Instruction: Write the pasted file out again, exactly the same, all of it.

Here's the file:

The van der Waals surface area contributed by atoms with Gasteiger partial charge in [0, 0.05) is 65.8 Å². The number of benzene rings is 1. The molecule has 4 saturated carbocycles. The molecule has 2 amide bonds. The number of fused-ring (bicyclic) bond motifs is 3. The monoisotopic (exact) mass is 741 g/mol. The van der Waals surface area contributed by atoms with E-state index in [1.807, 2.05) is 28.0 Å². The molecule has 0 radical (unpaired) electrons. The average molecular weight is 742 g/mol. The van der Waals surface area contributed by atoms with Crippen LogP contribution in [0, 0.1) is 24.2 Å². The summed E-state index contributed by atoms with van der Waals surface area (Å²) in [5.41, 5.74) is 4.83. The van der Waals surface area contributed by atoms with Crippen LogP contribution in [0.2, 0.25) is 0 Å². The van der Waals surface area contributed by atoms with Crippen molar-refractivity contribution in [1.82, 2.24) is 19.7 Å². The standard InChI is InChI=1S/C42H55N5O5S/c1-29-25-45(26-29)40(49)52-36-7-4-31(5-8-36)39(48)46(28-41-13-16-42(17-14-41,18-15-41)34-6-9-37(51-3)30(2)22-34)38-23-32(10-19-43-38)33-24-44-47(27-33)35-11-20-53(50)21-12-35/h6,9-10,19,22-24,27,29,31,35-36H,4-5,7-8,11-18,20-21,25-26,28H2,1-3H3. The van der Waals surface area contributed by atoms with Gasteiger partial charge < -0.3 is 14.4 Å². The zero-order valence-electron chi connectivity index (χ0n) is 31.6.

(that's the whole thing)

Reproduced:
The van der Waals surface area contributed by atoms with Gasteiger partial charge in [0, 0.05) is 65.8 Å². The number of benzene rings is 1. The molecule has 4 saturated carbocycles. The molecule has 2 amide bonds. The number of fused-ring (bicyclic) bond motifs is 3. The monoisotopic (exact) mass is 741 g/mol. The van der Waals surface area contributed by atoms with E-state index in [1.807, 2.05) is 28.0 Å². The molecule has 0 radical (unpaired) electrons. The average molecular weight is 742 g/mol. The van der Waals surface area contributed by atoms with Crippen LogP contribution in [0, 0.1) is 24.2 Å². The summed E-state index contributed by atoms with van der Waals surface area (Å²) in [5.41, 5.74) is 4.83. The van der Waals surface area contributed by atoms with Crippen LogP contribution in [0.2, 0.25) is 0 Å². The van der Waals surface area contributed by atoms with Crippen molar-refractivity contribution in [1.82, 2.24) is 19.7 Å². The standard InChI is InChI=1S/C42H55N5O5S/c1-29-25-45(26-29)40(49)52-36-7-4-31(5-8-36)39(48)46(28-41-13-16-42(17-14-41,18-15-41)34-6-9-37(51-3)30(2)22-34)38-23-32(10-19-43-38)33-24-44-47(27-33)35-11-20-53(50)21-12-35/h6,9-10,19,22-24,27,29,31,35-36H,4-5,7-8,11-18,20-21,25-26,28H2,1-3H3. The van der Waals surface area contributed by atoms with Gasteiger partial charge < -0.3 is 14.4 Å². The zero-order valence-electron chi connectivity index (χ0n) is 31.6.